But the law does not permit the government to take deliberate steps to try to deny asylum seekers access to refugee reception offices. The department’s attempt to do so therefore constituted the “exercise of a power for an ulterior purpose”, and was also arbitrary.
“Regardless of the merits of their application, all asylum seekers are entitled to a… permit which entitles them to live, work, study and receive public healthcare in this country, while their claim for refugee status is being determined.”
By closing refugee reception centres in places like Cape Town – where work opportunities, accommodation and public facilities exist at sufficient scale – the department was in effect trying to make it difficult or even impossible for asylum seekers to obtain permits, and to fulfil all the other requirements to be granted refugee status. While the SCA did not say so, the decision to close the refugee reception centres in places like Cape Town raises a suspicion that the department was animated by intolerance, fear or hatred towards Africans who had (for some or other reason) fled to South Africa from elsewhere on our continent.
The decision by the SCA will (if properly implemented) bring at least temporary relief for people who find themselves in a similar position that Rèmy did all those years ago.
And Rèmy? Whatever happened to him? The truth is that I do not know. The last time I saw him was the night he had cooked spaghetti puttanesca for us in the flat with the lime juice coloured walls in Gardens. In the early hours of the morning he got dressed and told me that he had an early shift and needed to leave. He hesitated at the door, then stepped back into the flat and gave me a hug that lasted much longer than I was comfortable with at the time.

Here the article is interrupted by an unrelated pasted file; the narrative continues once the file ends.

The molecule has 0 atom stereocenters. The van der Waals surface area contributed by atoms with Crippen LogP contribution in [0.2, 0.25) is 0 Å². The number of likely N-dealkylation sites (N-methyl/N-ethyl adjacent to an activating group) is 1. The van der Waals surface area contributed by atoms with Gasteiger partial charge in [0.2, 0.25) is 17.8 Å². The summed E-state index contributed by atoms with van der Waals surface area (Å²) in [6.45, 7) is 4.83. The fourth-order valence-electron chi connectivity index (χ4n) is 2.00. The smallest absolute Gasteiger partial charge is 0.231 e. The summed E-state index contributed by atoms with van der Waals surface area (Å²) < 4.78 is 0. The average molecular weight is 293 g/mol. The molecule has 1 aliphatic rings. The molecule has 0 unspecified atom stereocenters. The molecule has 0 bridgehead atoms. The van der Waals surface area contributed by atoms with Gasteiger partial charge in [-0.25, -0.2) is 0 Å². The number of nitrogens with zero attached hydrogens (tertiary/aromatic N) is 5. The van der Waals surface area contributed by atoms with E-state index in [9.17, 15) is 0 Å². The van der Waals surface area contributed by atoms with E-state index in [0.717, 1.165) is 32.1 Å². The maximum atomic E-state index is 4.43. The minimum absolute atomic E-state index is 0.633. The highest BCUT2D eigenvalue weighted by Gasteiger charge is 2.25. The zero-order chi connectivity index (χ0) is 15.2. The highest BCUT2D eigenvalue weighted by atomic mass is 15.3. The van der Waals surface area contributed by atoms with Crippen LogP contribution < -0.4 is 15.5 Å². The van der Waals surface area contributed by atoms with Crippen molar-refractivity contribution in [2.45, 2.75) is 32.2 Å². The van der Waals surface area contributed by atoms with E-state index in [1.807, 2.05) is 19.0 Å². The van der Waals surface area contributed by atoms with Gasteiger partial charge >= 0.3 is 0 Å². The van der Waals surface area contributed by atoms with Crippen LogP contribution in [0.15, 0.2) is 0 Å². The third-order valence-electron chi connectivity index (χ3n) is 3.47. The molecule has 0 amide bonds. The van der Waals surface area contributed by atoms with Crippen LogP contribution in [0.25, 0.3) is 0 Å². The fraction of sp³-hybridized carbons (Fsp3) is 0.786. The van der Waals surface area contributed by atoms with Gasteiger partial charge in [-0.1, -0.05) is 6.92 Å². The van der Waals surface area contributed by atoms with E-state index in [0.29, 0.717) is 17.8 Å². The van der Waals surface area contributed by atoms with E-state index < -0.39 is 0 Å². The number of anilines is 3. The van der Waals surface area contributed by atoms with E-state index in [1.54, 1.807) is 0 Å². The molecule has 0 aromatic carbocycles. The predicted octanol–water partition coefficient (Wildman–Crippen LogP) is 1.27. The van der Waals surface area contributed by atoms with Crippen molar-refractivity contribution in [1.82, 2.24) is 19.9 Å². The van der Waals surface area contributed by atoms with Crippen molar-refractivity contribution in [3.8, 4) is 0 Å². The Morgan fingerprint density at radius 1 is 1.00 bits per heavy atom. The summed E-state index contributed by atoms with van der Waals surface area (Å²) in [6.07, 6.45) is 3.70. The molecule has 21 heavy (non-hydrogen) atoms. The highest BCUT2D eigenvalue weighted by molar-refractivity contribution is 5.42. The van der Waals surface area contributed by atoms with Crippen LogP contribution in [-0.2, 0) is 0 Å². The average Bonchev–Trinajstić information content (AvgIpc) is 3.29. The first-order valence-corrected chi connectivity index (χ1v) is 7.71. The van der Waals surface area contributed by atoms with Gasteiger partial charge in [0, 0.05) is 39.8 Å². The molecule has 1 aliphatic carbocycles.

“Don’t worry,” he whispered (I could feel his warm breath on my neck), “five days was not long at all.” Then he spun around, flicked his hair out of his face and disappeared into the dark night. DM
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Pierre De Vos teaches Constitutional law at the University of Cape Town Law Faculty, where he serves as deputy dean and as the Claude Leon Foundation Chair in Constitutional Governance. He writes a regular blog, entitled 'Constitutionally Speaking', in which he attempts to mix one part righteous anger, one part cold legal reasoning and one part irreverence to help keep South Africans informed about Constitutional and other legal developments related to the democracy.